March 12, 2013

Chief Judge Sleet grants plaintiff’s motion for leave to file amended complaint seeking declaratory relief, grants defendants' motion for jurisdictional discovery, in part

Chief Judge Gregory M. Sleet recently granted plaintiff’s motion for leave to file a first amended complaint, which seeks a “declaratory judgment that eight of . . . defendants’ patents are invalid.” Comba Telecom, Inc. v. Andrew L.L.C. et al., C.A. No. 12-311-GMS, at 1 (D. Del. Mar. 7, 2013). In its motion, plaintiff requested that it be granted leave to include in its amended complaint “additional facts to strength[en] its declaratory judgment jurisdiction claim, such as addressing the preparatory steps it has taken to introduce products in the United States and the defendants’ statements and suits against it in other jurisdictions.” Id. at 1-2. Finding that defendants would not be prejudiced by the amendments nor would the amendments be futile, Judge Sleet granted plaintiff’s motion for leave. Id. at 3.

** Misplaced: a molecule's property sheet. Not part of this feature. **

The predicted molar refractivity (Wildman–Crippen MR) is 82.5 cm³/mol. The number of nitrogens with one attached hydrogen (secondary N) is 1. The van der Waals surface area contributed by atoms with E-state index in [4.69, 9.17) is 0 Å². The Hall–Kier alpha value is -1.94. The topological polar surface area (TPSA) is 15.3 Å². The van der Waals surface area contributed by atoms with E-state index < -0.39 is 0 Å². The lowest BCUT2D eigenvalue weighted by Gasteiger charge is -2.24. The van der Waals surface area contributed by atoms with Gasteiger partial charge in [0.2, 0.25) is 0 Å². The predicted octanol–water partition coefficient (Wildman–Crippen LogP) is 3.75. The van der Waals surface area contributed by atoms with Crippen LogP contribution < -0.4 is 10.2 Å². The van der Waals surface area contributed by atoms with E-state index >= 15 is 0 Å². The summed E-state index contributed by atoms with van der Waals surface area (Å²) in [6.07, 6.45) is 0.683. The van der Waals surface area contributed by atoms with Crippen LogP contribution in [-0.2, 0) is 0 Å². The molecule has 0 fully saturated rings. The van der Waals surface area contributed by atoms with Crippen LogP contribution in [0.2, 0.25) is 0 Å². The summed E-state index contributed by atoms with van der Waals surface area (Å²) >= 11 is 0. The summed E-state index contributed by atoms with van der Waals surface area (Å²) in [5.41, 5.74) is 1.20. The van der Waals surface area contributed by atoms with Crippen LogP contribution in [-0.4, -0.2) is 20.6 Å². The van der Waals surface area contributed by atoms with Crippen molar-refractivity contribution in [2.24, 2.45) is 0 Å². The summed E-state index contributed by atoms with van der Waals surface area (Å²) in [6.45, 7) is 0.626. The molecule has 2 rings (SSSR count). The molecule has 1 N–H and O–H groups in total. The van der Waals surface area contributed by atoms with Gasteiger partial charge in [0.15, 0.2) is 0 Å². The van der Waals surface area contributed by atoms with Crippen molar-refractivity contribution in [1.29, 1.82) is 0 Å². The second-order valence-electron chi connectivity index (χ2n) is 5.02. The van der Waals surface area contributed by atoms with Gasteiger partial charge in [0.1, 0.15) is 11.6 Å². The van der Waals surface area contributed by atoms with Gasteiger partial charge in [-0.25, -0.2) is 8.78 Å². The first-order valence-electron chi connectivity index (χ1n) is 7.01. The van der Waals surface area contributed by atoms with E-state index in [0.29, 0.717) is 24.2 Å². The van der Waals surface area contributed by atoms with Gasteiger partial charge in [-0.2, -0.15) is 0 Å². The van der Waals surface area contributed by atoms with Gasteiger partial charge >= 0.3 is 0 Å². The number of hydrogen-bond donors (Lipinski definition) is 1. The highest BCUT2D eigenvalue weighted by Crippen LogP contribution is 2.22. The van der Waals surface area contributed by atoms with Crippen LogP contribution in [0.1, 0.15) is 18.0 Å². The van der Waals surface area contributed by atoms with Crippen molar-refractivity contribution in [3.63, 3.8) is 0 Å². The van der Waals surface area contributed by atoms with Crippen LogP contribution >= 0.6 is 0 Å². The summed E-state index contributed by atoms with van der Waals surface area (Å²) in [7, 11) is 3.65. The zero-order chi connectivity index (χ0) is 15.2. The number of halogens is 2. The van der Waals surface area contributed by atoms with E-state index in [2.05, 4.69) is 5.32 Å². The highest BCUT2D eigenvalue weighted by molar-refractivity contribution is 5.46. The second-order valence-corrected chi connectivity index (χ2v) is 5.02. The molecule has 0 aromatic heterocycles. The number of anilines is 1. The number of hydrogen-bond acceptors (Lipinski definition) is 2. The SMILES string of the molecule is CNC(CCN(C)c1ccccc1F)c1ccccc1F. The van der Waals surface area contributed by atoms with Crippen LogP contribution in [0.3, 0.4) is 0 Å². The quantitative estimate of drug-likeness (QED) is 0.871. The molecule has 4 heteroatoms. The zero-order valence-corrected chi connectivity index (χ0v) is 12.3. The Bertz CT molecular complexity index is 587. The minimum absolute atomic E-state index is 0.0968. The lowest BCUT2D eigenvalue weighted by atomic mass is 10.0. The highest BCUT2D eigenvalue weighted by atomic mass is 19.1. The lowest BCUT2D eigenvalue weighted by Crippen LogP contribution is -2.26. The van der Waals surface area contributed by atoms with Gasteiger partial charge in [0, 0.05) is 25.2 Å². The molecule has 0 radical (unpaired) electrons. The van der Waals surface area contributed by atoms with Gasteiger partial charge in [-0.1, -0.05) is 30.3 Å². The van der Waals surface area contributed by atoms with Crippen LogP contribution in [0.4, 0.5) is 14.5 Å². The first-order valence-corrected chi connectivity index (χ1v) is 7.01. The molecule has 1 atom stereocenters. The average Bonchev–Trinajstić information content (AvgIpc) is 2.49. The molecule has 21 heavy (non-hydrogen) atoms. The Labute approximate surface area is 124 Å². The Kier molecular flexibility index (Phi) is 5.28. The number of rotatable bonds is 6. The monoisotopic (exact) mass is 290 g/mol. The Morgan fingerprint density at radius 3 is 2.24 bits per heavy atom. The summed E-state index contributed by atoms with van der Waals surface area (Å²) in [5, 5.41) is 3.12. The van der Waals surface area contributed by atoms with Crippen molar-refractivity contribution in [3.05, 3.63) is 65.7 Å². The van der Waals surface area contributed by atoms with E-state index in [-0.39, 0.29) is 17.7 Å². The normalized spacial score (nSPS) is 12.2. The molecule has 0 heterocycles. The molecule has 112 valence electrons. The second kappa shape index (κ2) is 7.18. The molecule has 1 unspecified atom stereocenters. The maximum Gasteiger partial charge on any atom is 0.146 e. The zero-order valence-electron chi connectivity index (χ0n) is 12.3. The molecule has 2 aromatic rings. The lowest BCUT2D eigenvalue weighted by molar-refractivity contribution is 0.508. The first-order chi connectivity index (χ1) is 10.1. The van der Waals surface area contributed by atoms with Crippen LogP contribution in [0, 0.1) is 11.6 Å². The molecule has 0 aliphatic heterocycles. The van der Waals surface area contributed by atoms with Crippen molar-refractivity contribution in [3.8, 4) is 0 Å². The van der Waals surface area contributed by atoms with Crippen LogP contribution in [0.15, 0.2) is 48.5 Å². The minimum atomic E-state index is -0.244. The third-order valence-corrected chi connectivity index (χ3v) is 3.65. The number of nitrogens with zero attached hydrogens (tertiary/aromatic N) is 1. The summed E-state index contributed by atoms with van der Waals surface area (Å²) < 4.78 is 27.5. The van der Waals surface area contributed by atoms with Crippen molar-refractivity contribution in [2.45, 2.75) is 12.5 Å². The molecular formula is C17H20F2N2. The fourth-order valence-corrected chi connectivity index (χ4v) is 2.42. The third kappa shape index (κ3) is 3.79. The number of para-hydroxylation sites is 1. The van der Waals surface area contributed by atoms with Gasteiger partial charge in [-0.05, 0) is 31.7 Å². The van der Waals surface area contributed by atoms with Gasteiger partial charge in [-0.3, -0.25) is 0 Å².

First, Judge Sleet found that plaintiff’s proposed amendments would not prejudice defendants because the litigation is in its early stages, and defendants would therefore have an opportunity to file motions or to conduct discovery on the issues raised in the amended complaint. Id. at 2-3 n.5. Judge Sleet further noted that plaintiff’s proposed amendments “do not contradict its prior pleadings,” and that defendants may challenge plaintiff’s allegations. Id. at 3 n.5. Turning to futility, Judge Sleet noted that “futility of amendment occurs when the complaint, as amended, does not state a claim upon which relief can be granted, as judged by the Rule 12(b) standard.” Id. In the declaratory judgment context, as Judge Sleet explained, a plaintiff may “demonstrate satisfaction” of the “case or controversy” requirement by showing that “there has been meaningful preparatory conduct that could lead to potentially infringing activity,” and by showing that the “claim is real and has an element of immediacy.” Id. n.5. Judge Sleet found that the proposed amendments included allegations related to “preparatory conduct,” specifically, that plaintiff had “the capacity to produce inventory to sell in the United States,” and was actively “participating in trade shows and soliciting Request for Proposals.” Id. n.5. The proposed amendments also addressed the “real” nature of the claim, as they included the identification of “defendants’ suits against [plaintiff] in China and Brazil as well as the defendants’ June 16, 2011 press release stating that they will protect their patent rights.” Id. n.5. Judge Sleet concluded that “taking the factual allegations in the proposed amended complaint as true, [plaintiff’s] Amended Complaint is not decidedly futile.” Id. n.5.